Protein aggregation is associated with a large number of human protein-misfolding diseases, yet FDA-approved drugs are currently not available. Amylin amyloid and plaque depositions in the pancreas are hallmark features of type 2 diabetes. Moreover, these amyloid deposits are implicated in the pathogenesis of diabetic complications such as neurodegeneration. We recently discovered that catechols and redox-related quinones/anthraquinones represent a broad class of protein aggregation inhibitors. Further screening of a targeted library of natural compounds in complementary medicine that were enriched with catechol-containing compounds identified rosmarinic acid (RA) as a potent inhibitor of amylin aggregation (estimated inhibitory concentration IC50 = 200-300 nM). Structure-function relationship analysis of RA showed the additive effects of the two catechol-containing components of the RA molecule. We further showed that RA does not reverse fibrillation back to monomeric amylin but rather lead to nontoxic, remodeled protein aggregates. RA has significant ex vivo efficacy in reducing human amylin oligomer levels in HIP rat sera as well as in sera from diabetic patients. In vivo efficacy studies of RA treatment with the diabetic HIP rat model demonstrated significant reduction in amyloid islet deposition and strong mitigation of diabetic pathology. Our work provides new in vitro molecular mechanisms and in vivo efficacy insights for a model nutraceutical agent against type 2 diabetes and other aging-related protein-misfolding diseases.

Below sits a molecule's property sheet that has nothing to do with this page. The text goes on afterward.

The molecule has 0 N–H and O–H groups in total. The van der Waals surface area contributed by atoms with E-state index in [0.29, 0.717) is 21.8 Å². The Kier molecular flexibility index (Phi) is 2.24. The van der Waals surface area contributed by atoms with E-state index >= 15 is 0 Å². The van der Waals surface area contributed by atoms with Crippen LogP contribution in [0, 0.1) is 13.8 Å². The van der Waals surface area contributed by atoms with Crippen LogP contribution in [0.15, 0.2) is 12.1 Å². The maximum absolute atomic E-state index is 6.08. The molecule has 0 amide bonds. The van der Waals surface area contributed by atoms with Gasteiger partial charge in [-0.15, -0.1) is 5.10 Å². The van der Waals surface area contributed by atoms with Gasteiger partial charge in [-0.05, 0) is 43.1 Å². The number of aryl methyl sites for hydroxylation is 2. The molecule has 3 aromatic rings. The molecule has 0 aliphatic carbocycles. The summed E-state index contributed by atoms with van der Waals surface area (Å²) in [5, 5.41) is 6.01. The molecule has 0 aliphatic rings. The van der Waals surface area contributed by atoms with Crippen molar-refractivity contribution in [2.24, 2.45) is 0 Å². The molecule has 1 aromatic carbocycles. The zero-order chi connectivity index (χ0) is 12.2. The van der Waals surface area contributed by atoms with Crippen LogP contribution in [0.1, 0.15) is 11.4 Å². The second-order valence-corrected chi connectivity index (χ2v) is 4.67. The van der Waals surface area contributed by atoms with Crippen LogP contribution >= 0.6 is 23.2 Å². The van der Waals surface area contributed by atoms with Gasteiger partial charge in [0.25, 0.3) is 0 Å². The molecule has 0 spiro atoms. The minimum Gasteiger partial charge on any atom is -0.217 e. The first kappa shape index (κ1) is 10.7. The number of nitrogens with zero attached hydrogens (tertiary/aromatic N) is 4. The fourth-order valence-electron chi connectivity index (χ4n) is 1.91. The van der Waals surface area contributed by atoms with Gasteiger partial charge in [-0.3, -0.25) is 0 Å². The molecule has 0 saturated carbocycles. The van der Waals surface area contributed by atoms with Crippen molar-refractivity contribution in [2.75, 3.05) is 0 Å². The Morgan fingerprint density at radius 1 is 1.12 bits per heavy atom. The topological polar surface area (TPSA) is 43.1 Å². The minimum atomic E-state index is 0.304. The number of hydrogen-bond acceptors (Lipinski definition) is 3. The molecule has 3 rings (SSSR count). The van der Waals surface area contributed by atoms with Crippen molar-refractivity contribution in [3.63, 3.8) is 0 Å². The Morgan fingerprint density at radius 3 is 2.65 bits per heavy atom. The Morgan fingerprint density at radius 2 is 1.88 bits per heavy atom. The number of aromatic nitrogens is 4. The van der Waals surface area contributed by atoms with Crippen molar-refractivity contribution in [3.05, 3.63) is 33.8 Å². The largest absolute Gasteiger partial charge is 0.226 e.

© 2021 American Chemical Society.